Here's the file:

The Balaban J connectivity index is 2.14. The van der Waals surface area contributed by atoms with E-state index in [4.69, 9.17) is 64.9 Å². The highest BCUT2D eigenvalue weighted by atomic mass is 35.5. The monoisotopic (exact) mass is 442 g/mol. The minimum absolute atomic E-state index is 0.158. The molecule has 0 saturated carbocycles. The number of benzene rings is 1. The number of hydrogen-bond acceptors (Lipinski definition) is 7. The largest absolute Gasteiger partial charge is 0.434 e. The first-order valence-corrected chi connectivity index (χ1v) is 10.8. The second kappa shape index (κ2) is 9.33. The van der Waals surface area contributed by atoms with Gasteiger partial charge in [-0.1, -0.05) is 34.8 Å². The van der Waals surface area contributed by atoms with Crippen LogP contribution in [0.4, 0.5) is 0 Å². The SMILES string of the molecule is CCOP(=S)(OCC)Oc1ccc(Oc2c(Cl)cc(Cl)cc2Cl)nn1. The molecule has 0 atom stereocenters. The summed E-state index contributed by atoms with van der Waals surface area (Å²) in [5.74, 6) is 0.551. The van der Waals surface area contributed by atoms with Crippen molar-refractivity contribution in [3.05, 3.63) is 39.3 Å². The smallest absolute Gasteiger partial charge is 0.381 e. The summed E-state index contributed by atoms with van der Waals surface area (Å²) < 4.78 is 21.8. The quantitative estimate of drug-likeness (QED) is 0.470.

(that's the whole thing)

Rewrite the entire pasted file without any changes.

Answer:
The Balaban J connectivity index is 2.14. The van der Waals surface area contributed by atoms with E-state index in [4.69, 9.17) is 64.9 Å². The highest BCUT2D eigenvalue weighted by atomic mass is 35.5. The monoisotopic (exact) mass is 442 g/mol. The minimum absolute atomic E-state index is 0.158. The molecule has 0 saturated carbocycles. The number of benzene rings is 1. The number of hydrogen-bond acceptors (Lipinski definition) is 7. The largest absolute Gasteiger partial charge is 0.434 e. The first-order valence-corrected chi connectivity index (χ1v) is 10.8. The second kappa shape index (κ2) is 9.33. The van der Waals surface area contributed by atoms with Gasteiger partial charge in [-0.1, -0.05) is 34.8 Å². The van der Waals surface area contributed by atoms with Crippen LogP contribution in [0.4, 0.5) is 0 Å². The SMILES string of the molecule is CCOP(=S)(OCC)Oc1ccc(Oc2c(Cl)cc(Cl)cc2Cl)nn1. The molecule has 0 atom stereocenters. The summed E-state index contributed by atoms with van der Waals surface area (Å²) in [5.74, 6) is 0.551. The van der Waals surface area contributed by atoms with Crippen molar-refractivity contribution in [3.05, 3.63) is 39.3 Å². The smallest absolute Gasteiger partial charge is 0.381 e. The summed E-state index contributed by atoms with van der Waals surface area (Å²) < 4.78 is 21.8. The quantitative estimate of drug-likeness (QED) is 0.470.